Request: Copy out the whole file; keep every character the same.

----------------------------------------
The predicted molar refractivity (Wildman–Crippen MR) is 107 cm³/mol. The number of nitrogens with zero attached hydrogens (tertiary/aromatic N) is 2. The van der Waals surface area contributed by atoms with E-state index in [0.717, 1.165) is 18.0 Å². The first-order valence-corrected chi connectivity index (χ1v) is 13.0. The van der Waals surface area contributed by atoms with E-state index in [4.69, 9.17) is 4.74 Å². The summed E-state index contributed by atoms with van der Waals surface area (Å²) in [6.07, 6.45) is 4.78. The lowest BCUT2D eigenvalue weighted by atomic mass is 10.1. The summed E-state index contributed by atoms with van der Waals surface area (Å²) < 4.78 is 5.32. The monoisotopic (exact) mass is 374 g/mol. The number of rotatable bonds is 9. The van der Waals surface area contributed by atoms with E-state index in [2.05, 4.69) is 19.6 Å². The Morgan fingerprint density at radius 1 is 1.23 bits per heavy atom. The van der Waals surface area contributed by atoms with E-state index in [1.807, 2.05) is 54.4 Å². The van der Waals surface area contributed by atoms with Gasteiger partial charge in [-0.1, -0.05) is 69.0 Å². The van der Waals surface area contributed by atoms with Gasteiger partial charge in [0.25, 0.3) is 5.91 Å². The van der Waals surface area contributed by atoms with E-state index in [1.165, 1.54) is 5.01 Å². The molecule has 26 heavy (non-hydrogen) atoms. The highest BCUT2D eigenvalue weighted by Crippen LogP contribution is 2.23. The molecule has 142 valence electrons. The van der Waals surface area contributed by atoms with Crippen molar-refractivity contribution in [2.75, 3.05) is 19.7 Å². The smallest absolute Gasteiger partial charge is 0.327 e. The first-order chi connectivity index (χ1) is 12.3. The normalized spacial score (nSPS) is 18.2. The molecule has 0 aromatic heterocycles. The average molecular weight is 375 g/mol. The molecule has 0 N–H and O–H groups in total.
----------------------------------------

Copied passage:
The predicted molar refractivity (Wildman–Crippen MR) is 107 cm³/mol. The number of nitrogens with zero attached hydrogens (tertiary/aromatic N) is 2. The van der Waals surface area contributed by atoms with E-state index in [0.717, 1.165) is 18.0 Å². The first-order valence-corrected chi connectivity index (χ1v) is 13.0. The van der Waals surface area contributed by atoms with E-state index in [4.69, 9.17) is 4.74 Å². The summed E-state index contributed by atoms with van der Waals surface area (Å²) in [6.07, 6.45) is 4.78. The lowest BCUT2D eigenvalue weighted by atomic mass is 10.1. The summed E-state index contributed by atoms with van der Waals surface area (Å²) < 4.78 is 5.32. The monoisotopic (exact) mass is 374 g/mol. The number of rotatable bonds is 9. The van der Waals surface area contributed by atoms with E-state index in [2.05, 4.69) is 19.6 Å². The Morgan fingerprint density at radius 1 is 1.23 bits per heavy atom. The van der Waals surface area contributed by atoms with E-state index in [1.807, 2.05) is 54.4 Å². The van der Waals surface area contributed by atoms with Gasteiger partial charge in [-0.1, -0.05) is 69.0 Å². The van der Waals surface area contributed by atoms with Gasteiger partial charge in [0.25, 0.3) is 5.91 Å². The van der Waals surface area contributed by atoms with E-state index in [1.165, 1.54) is 5.01 Å². The molecule has 26 heavy (non-hydrogen) atoms. The highest BCUT2D eigenvalue weighted by Crippen LogP contribution is 2.23. The molecule has 142 valence electrons. The van der Waals surface area contributed by atoms with Crippen molar-refractivity contribution in [2.75, 3.05) is 19.7 Å². The smallest absolute Gasteiger partial charge is 0.327 e. The first-order chi connectivity index (χ1) is 12.3. The normalized spacial score (nSPS) is 18.2. The molecule has 0 aromatic heterocycles. The average molecular weight is 375 g/mol. The molecule has 0 N–H and O–H groups in total.